Monday, March 14, 2016

Back into the Fields

Getting back into the swing of things I've decided to embark on a new miniatures project. I've been following along over the past year with the development of the The Pikeman's Lament at Dalauppror's blog. He has been working on a Thirty Years War version of Lion Rampant and if you have interest in the period or simply want to look at a lot of excellent miniatures across all periods you should check out his blog. Pikeman's Lament is scheduled for release in January so that gives me most of the year to get my stuff together.

While waiting for the first unit of figures to arrive I decided to make some plowed fields. These are basically the same as the one I made some time ago with a couple changes that I borrowed from a tutorial for flexible terrain on Dagger and Brush's blog.

I didn't have any plastic wrap so I used waxpaper instead. This turned out to be a mistake as its now stuck to the bottom of the piece. 
The first was using drywall joint tape as the base for the caulk. It makes it both stronger, thinner and more flexible than the felt I've used as a base before. I also glued a magnet onto one corner so I can attach individual pieces to it on the table. I'm thinking maybe a tree, wagon or other farming equipment. 

Next I spread the caulk over it. I've always had good luck with a paintable brown siliconized acrylic caulk so even though its a bit pricy that's what I used here. I used a chopstick to make some basic lines and the rest of the shaping was done with my fingers.

Next I sprinkled sand across it. The sand both adds texture and makes it less sticky when shaping.

The magnet is under the bits of grass in the upper right corner.

After that its the usual painting and flocking to finish it off. Since I don't have any miniatures painted up yet Launcelot and Merlin and are standing in for them.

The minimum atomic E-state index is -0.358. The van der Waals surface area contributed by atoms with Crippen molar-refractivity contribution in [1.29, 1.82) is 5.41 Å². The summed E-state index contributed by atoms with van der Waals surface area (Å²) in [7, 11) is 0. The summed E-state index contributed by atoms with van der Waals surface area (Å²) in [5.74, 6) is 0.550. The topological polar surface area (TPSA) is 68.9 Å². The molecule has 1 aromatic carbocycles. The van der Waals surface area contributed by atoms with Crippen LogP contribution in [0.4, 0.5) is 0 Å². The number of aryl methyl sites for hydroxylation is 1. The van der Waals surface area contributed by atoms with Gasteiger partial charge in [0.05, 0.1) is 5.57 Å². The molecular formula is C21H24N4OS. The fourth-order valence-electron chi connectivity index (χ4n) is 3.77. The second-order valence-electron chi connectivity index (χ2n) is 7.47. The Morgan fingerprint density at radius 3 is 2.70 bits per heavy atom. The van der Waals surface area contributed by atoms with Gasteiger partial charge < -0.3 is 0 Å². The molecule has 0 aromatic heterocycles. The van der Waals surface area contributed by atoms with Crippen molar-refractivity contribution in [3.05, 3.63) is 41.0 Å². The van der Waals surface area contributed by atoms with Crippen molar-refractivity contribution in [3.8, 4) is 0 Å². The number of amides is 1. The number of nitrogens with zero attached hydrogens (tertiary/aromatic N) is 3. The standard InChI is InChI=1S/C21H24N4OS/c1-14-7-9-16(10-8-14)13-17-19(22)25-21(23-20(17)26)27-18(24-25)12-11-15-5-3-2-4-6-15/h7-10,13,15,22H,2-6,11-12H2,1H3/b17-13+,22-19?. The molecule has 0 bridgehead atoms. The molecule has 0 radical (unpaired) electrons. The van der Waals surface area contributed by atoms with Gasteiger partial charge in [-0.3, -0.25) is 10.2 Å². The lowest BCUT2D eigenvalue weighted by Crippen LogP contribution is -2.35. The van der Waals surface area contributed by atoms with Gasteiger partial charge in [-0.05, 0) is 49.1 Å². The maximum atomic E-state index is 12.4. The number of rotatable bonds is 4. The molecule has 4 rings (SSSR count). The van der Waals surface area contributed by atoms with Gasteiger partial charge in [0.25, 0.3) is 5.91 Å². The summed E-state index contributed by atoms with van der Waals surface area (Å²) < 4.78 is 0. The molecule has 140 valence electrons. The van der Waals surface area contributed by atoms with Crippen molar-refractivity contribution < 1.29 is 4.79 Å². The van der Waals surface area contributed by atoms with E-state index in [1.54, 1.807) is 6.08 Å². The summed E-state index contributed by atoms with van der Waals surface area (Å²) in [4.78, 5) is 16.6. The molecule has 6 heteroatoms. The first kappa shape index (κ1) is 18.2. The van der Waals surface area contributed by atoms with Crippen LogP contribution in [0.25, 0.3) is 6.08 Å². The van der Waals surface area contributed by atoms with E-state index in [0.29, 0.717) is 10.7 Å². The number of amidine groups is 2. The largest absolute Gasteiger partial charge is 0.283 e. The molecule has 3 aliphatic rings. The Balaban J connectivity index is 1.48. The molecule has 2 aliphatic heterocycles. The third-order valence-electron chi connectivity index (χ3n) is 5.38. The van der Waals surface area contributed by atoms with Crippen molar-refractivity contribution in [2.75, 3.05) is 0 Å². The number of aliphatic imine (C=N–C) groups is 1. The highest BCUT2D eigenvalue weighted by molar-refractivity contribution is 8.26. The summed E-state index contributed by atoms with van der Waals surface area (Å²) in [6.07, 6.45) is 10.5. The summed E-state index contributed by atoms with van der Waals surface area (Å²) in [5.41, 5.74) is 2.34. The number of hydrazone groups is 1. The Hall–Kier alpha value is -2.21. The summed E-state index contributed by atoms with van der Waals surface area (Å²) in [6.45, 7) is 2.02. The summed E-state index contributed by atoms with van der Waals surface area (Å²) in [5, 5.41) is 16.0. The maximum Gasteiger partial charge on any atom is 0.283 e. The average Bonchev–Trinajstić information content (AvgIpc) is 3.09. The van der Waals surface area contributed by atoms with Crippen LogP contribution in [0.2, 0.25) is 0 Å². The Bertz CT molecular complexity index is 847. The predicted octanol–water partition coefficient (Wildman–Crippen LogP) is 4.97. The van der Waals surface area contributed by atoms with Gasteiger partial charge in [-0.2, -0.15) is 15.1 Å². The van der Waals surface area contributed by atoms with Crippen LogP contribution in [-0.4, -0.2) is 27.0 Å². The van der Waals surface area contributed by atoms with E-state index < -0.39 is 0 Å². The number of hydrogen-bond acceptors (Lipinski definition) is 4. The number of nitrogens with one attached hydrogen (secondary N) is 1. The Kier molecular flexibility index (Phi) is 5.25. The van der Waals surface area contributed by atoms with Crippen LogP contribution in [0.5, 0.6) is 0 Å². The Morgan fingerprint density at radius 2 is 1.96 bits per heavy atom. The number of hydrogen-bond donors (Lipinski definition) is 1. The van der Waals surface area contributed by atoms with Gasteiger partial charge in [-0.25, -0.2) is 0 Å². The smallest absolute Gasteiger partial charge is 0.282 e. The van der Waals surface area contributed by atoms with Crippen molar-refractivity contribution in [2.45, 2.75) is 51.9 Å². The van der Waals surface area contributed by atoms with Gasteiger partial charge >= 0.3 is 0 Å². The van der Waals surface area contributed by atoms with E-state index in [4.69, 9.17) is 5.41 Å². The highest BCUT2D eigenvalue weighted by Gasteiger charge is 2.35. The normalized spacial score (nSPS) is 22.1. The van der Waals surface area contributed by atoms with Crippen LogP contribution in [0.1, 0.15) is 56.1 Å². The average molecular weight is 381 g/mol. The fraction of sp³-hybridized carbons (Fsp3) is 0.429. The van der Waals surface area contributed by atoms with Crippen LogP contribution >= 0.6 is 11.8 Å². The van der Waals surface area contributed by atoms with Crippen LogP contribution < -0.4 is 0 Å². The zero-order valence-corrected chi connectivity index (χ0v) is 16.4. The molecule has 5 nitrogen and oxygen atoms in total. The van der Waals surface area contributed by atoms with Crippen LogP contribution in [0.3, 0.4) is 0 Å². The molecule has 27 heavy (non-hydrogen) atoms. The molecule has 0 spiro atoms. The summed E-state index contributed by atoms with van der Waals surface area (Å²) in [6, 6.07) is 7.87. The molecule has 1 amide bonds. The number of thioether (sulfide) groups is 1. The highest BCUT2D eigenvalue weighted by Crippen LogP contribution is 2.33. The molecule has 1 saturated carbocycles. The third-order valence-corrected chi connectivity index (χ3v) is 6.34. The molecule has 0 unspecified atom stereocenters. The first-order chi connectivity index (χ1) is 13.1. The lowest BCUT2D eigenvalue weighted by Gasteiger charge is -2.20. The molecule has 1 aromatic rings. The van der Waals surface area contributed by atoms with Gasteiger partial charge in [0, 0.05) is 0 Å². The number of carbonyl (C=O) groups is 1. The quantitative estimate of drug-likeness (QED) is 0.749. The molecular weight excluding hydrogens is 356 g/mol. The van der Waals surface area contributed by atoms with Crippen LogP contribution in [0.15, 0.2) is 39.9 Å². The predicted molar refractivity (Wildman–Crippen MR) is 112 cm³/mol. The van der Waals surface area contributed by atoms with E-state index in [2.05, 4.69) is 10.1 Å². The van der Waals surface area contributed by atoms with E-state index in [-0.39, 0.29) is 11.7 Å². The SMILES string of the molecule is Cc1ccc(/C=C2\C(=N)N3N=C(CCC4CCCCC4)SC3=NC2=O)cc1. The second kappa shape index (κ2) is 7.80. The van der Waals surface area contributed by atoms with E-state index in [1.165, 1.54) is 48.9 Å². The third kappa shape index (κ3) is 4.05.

I also got in the next stages for the project.


  1. Now that looks rather good, I shall be storing this away for a later date.

    1. Thank you, Michael I'm planning on making several more flexible pieces for the project.

  2. Very nice indeed. I like the subtle indulations quite a bit. Looks like a field that has been cleared and is awaiting the first seed. I wonder if one could also embed some corrugated cardboard (only the "ridges") to get a more pronounced "freshly ploughed" look. I think using the wax paper really helped in making the piece stay absolutly flat. I had some issues with the corners lifting/curling with the plastic bag. How flexible did yours turn out? Could you roll it up? As I have some bark pieces in mine I don't think it would be a good idea, but I guess your field is flat enough to allow easy storage.

    1. I didn't consider the possibility of the waxpaper keeping it flat. I'll have to see if using plastic as the base makes a difference. It's flexible enough to be rolled up but I'm not sure how much it would flatten out later. I have been noticing that the thinner edges are curling slightly as well.


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